The Chess Academy That Was

Brief Encounters: Tales of Everday Life, Jul/Aug. 2012

On the last night of my father’s recent visit to Vienna, we set off to do what we’ve always done: play chess. Even as a child I remember setting up the pawns, knights and bishops, revelling at the friendly competition, whose thrill had coloured my childhood.

Although I see my father much less than I would like, the tradition lives on, and our bi-annual visits are never complete until we whip out the chessboard.

So, I thought, what better venue than the former Chess Academy, otherwise known as the Café Central in the 1st District? Known until 1938 as “Die Schachhochschule” from the many fine chess players among its patrons (who included Leon Trotsky and Sigmund Freud), what could be more appropriate on the eve of my father’s long journey home.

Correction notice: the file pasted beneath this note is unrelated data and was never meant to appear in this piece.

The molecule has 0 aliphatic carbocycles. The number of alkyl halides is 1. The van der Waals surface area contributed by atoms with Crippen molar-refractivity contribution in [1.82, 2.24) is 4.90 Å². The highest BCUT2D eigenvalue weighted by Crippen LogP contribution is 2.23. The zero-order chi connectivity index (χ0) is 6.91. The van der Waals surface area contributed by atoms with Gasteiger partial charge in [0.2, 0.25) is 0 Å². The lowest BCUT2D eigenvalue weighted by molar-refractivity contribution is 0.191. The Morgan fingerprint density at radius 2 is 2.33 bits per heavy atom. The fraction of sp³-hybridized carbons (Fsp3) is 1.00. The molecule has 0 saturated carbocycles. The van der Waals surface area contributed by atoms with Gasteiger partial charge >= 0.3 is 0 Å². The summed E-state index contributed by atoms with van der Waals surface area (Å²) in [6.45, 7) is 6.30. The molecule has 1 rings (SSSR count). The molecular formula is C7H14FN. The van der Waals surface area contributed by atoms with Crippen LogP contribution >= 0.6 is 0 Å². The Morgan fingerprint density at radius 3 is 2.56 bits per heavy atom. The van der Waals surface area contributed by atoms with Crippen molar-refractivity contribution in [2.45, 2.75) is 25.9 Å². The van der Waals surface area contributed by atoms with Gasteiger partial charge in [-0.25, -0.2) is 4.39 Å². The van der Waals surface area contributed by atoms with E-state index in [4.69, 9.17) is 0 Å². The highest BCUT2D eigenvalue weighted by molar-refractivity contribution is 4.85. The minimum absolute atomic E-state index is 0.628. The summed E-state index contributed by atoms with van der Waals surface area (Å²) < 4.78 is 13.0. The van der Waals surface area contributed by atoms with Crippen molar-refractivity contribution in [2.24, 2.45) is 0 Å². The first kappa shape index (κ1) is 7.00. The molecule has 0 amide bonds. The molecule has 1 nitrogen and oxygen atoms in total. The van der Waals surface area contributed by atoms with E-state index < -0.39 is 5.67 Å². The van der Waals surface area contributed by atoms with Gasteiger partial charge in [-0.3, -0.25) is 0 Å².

With soft piano music reverberating through the vaulted ceilings of the café and the aroma of coffee on the nostrils, we set up the pieces, my fingers feeling the rush of excitement as I moved my first pawn-to-king’s-fore.

Suddenly, a waiter appeared at our table. “I’m sorry Sir, but you can’t play here. House rules.” What? My German father shrugged.

Sic transit gloria mundi.

William Wessling

For more on chess in Vienna see “Constructing the Game” in TVR Sept. 2011.

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